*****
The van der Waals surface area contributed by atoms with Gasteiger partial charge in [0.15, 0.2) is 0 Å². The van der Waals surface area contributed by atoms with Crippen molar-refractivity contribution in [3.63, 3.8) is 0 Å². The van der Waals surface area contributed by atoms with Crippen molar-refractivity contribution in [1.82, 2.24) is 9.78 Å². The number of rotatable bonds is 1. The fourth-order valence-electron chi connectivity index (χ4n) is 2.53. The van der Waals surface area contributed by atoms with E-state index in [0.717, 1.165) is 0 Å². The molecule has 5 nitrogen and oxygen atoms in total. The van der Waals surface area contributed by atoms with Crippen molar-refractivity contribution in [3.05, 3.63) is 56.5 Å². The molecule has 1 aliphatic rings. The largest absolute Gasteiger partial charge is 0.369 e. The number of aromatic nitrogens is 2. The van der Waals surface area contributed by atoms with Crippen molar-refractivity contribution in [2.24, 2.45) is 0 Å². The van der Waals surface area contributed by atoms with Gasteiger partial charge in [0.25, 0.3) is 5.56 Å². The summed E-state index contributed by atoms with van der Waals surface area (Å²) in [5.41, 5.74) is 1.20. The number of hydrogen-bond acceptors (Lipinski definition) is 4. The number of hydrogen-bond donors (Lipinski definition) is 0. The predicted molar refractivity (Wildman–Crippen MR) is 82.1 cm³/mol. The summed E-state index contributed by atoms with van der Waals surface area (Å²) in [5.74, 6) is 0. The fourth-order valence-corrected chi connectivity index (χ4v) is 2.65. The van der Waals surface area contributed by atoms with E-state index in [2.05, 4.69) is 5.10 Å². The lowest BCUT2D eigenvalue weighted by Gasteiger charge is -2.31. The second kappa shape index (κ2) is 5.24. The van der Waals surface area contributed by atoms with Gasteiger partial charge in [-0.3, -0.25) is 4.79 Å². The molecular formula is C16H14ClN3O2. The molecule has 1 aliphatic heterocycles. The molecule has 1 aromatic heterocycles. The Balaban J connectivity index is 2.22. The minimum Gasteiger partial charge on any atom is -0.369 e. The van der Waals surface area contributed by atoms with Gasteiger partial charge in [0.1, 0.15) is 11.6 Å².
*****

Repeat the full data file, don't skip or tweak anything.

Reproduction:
The van der Waals surface area contributed by atoms with Gasteiger partial charge in [0.15, 0.2) is 0 Å². The van der Waals surface area contributed by atoms with Crippen molar-refractivity contribution in [3.63, 3.8) is 0 Å². The van der Waals surface area contributed by atoms with Crippen molar-refractivity contribution in [1.82, 2.24) is 9.78 Å². The number of rotatable bonds is 1. The fourth-order valence-electron chi connectivity index (χ4n) is 2.53. The van der Waals surface area contributed by atoms with E-state index in [0.717, 1.165) is 0 Å². The molecule has 5 nitrogen and oxygen atoms in total. The van der Waals surface area contributed by atoms with Crippen molar-refractivity contribution in [3.05, 3.63) is 56.5 Å². The molecule has 1 aliphatic rings. The largest absolute Gasteiger partial charge is 0.369 e. The number of aromatic nitrogens is 2. The van der Waals surface area contributed by atoms with Crippen molar-refractivity contribution in [2.24, 2.45) is 0 Å². The van der Waals surface area contributed by atoms with Gasteiger partial charge in [0.25, 0.3) is 5.56 Å². The summed E-state index contributed by atoms with van der Waals surface area (Å²) in [5.41, 5.74) is 1.20. The number of hydrogen-bond acceptors (Lipinski definition) is 4. The number of hydrogen-bond donors (Lipinski definition) is 0. The predicted molar refractivity (Wildman–Crippen MR) is 82.1 cm³/mol. The summed E-state index contributed by atoms with van der Waals surface area (Å²) in [5.74, 6) is 0. The fourth-order valence-corrected chi connectivity index (χ4v) is 2.65. The van der Waals surface area contributed by atoms with E-state index in [2.05, 4.69) is 5.10 Å². The lowest BCUT2D eigenvalue weighted by Gasteiger charge is -2.31. The second kappa shape index (κ2) is 5.24. The van der Waals surface area contributed by atoms with Gasteiger partial charge in [-0.3, -0.25) is 4.79 Å². The molecular formula is C16H14ClN3O2. The molecule has 1 aliphatic heterocycles. The molecule has 1 aromatic heterocycles. The Balaban J connectivity index is 2.22. The minimum Gasteiger partial charge on any atom is -0.369 e. The van der Waals surface area contributed by atoms with Gasteiger partial charge in [0.1, 0.15) is 11.6 Å².